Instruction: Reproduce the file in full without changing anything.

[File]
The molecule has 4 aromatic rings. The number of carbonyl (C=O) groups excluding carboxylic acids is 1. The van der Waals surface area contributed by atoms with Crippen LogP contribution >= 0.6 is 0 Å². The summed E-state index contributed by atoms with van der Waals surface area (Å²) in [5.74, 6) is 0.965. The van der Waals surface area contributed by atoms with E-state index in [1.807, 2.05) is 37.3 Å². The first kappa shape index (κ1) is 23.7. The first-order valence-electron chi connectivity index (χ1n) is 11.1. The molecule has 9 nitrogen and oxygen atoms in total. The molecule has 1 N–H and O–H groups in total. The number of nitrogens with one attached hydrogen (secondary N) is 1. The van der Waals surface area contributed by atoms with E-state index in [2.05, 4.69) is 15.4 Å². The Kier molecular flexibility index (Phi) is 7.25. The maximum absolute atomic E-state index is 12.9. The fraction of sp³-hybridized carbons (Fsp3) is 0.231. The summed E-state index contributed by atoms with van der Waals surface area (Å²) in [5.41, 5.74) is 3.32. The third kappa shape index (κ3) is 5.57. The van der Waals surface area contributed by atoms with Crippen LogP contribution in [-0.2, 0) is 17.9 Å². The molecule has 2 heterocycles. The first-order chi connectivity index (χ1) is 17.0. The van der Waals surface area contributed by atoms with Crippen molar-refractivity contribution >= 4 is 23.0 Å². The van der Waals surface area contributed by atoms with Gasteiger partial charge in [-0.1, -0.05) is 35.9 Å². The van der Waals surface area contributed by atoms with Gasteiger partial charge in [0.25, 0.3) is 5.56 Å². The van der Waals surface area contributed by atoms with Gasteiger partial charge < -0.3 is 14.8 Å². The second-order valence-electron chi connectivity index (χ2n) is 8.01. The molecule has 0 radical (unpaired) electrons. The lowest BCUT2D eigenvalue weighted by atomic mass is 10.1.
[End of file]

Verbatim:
The molecule has 4 aromatic rings. The number of carbonyl (C=O) groups excluding carboxylic acids is 1. The van der Waals surface area contributed by atoms with Crippen LogP contribution >= 0.6 is 0 Å². The summed E-state index contributed by atoms with van der Waals surface area (Å²) in [5.74, 6) is 0.965. The van der Waals surface area contributed by atoms with E-state index in [1.807, 2.05) is 37.3 Å². The first kappa shape index (κ1) is 23.7. The first-order valence-electron chi connectivity index (χ1n) is 11.1. The molecule has 9 nitrogen and oxygen atoms in total. The molecule has 1 N–H and O–H groups in total. The number of nitrogens with one attached hydrogen (secondary N) is 1. The van der Waals surface area contributed by atoms with E-state index in [2.05, 4.69) is 15.4 Å². The Kier molecular flexibility index (Phi) is 7.25. The maximum absolute atomic E-state index is 12.9. The fraction of sp³-hybridized carbons (Fsp3) is 0.231. The summed E-state index contributed by atoms with van der Waals surface area (Å²) in [5.41, 5.74) is 3.32. The third kappa shape index (κ3) is 5.57. The van der Waals surface area contributed by atoms with Crippen LogP contribution in [-0.2, 0) is 17.9 Å². The molecule has 2 heterocycles. The first-order chi connectivity index (χ1) is 17.0. The van der Waals surface area contributed by atoms with Crippen molar-refractivity contribution >= 4 is 23.0 Å². The van der Waals surface area contributed by atoms with Gasteiger partial charge in [-0.1, -0.05) is 35.9 Å². The van der Waals surface area contributed by atoms with Gasteiger partial charge in [0.25, 0.3) is 5.56 Å². The van der Waals surface area contributed by atoms with Gasteiger partial charge < -0.3 is 14.8 Å². The second-order valence-electron chi connectivity index (χ2n) is 8.01. The molecule has 0 radical (unpaired) electrons. The lowest BCUT2D eigenvalue weighted by atomic mass is 10.1.